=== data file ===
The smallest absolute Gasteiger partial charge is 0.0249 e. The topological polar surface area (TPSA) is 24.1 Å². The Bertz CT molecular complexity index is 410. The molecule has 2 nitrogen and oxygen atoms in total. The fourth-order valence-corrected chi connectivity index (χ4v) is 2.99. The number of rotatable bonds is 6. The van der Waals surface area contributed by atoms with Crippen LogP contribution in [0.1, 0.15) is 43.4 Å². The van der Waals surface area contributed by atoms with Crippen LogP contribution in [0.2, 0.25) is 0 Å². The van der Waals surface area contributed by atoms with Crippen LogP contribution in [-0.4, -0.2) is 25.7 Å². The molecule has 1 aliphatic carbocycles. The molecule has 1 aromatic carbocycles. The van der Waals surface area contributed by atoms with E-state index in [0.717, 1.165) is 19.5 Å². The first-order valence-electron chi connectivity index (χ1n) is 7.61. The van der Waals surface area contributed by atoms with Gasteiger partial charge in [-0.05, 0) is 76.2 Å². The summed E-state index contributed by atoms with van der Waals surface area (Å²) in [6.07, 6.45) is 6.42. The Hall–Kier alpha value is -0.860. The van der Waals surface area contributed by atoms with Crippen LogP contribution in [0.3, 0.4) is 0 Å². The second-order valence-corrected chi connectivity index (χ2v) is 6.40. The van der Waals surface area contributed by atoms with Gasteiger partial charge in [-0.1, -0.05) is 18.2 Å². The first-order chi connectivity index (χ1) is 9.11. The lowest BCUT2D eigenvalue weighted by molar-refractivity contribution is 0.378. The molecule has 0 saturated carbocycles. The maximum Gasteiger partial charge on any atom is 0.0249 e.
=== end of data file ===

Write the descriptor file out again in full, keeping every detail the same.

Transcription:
The smallest absolute Gasteiger partial charge is 0.0249 e. The topological polar surface area (TPSA) is 24.1 Å². The Bertz CT molecular complexity index is 410. The molecule has 2 nitrogen and oxygen atoms in total. The fourth-order valence-corrected chi connectivity index (χ4v) is 2.99. The number of rotatable bonds is 6. The van der Waals surface area contributed by atoms with Crippen LogP contribution in [0.1, 0.15) is 43.4 Å². The van der Waals surface area contributed by atoms with Crippen LogP contribution in [0.2, 0.25) is 0 Å². The van der Waals surface area contributed by atoms with Crippen LogP contribution in [-0.4, -0.2) is 25.7 Å². The molecule has 1 aliphatic carbocycles. The molecule has 1 aromatic carbocycles. The van der Waals surface area contributed by atoms with E-state index in [0.717, 1.165) is 19.5 Å². The first-order valence-electron chi connectivity index (χ1n) is 7.61. The van der Waals surface area contributed by atoms with Gasteiger partial charge in [-0.05, 0) is 76.2 Å². The summed E-state index contributed by atoms with van der Waals surface area (Å²) in [6.07, 6.45) is 6.42. The Hall–Kier alpha value is -0.860. The van der Waals surface area contributed by atoms with Crippen LogP contribution in [0.3, 0.4) is 0 Å². The second-order valence-corrected chi connectivity index (χ2v) is 6.40. The van der Waals surface area contributed by atoms with Gasteiger partial charge in [-0.1, -0.05) is 18.2 Å². The first-order chi connectivity index (χ1) is 9.11. The lowest BCUT2D eigenvalue weighted by molar-refractivity contribution is 0.378. The molecule has 0 saturated carbocycles. The maximum Gasteiger partial charge on any atom is 0.0249 e.